Most people have at least heard of a power of attorney, or POA, before. As the name implies, a POA is a document that gives another person the power to act as your attorney – even if they are not one – making legal and financial decisions in your name.
A very important thing to know about any power of attorney is that it will become ineffective in most cases, once its intended purpose has been fulfilled. This may be when you become incapacitated, or after your death, depending on what type of Power of Attorney you have created. That’s why it’s important to understand the differences between a durable, contingent and general power of attorney.
Differences Between General and Durable Power of Attorney
A power of attorney gives another person the authority to act on your behalf when you are unable to do so on your own. As an example, suppose you are out of town on business quite often. A POA could allow another person to handle your finances during those times you are gone. This power can be limited to a specific transaction or “special”, or can cover many different circumstances.
A general POA gives your agent the authority to conduct any type of business on your behalf, including filing your tax returns, handling your banking and other transactions, buying, selling or managing real estate or other property, entering contracts and settling claims. You can grant your agent additional powers such as maintaining and operating business interests or making transfers to living trusts.
A POA can make a relatively broad statement regarding your financial and real estate transactions, however a general power of attorney ends when you become mentally incapable, due to sickness or injury, and are unable to handle your own affairs, while a durable power of attorney does not end under those circumstances. This means that if you need want a trusted individual who can make important healthcare and/or financial decisions for you in the event you are facing a serious illness—or when something unexpected happens—you want a durable POA rather than a general POA.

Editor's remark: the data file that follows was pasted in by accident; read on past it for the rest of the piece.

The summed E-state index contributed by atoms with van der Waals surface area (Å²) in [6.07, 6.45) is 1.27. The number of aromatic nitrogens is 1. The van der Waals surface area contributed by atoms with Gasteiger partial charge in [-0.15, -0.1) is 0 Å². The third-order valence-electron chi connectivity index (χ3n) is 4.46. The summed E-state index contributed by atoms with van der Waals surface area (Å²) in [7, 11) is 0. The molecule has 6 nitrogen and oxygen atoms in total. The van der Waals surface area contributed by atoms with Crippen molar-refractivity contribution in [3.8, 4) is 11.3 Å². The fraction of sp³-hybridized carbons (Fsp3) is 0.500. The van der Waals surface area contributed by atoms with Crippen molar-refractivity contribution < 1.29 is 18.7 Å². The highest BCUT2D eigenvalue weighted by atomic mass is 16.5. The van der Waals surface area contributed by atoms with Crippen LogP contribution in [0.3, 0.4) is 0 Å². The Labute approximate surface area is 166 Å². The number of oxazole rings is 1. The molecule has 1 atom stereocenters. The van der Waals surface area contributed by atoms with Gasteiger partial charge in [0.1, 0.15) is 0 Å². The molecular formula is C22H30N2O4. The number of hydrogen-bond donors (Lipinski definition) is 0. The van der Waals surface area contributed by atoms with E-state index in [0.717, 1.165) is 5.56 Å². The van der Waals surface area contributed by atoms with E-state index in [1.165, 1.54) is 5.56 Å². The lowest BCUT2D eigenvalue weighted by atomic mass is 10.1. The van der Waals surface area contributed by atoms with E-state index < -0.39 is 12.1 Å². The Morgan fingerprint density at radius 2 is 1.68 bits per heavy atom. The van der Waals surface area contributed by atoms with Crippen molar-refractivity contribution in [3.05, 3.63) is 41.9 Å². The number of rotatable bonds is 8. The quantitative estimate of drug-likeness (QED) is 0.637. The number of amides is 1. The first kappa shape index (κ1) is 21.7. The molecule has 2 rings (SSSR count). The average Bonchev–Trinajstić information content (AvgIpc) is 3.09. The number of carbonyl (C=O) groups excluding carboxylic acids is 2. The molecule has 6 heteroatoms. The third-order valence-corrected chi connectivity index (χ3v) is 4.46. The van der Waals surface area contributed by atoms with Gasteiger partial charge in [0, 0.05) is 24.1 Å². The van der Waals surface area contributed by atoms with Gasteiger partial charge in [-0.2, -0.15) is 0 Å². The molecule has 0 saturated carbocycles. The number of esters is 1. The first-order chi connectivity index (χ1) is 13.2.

Differences Between Durable vs. Contingent Power of Attorney
A durable POA is valid from the day it’s executed, or, more specifically, it can be used anytime. For instance, if you wanted to ensure someone could manage your finances or assets while you were out of town, a durable POA would grant them this power. The alternative to a durable POA is a contingent POA, which only vests power under certain circumstances. Perhaps the most common scenario for contingent POA documents are those used for medical decisions.
These documents grant certain powers to others in the event you are deemed incapacitated or unable to make important decisions. However, if you later regain that capacity, the powers granted might cease at that time. In other words, a contingent POA kicks in when a specific event occurs, while a durable POA covers what is designated from the day it is executed.
A few aspects to consider about your power of attorney:
- When you give power of attorney to another person, you become the principal.
- The person you give the power of attorney to is known as an attorney-in-fact.
- As the principal, you do not give up any rights to continue taking care of your own affairs just because you have a power of attorney.
- Your attorney-in-fact is only legally allowed to use the power of attorney for your benefit.
- You can revoke a power of attorney at any time, by simply giving written notice to the named attorney-in-fact. If the original power of attorney is recorded, then the revocation must also be recorded.
- A durable power of attorney remains in effect until you revoke it or until your death.
- Your attorney-in-fact is not responsible (financially) for your debts.
Choosing Someone You Trust
As you can see, creating a specific power of attorney involves many very important responsibilities that will affect your well-being, and the livelihood of your family. Therefore, it is essential that you choose someone who you trust to follow your wishes as closely as possible. It is also wise to go over these documents with your agent early and often to ensure that he or she fully understands your instructions and desires.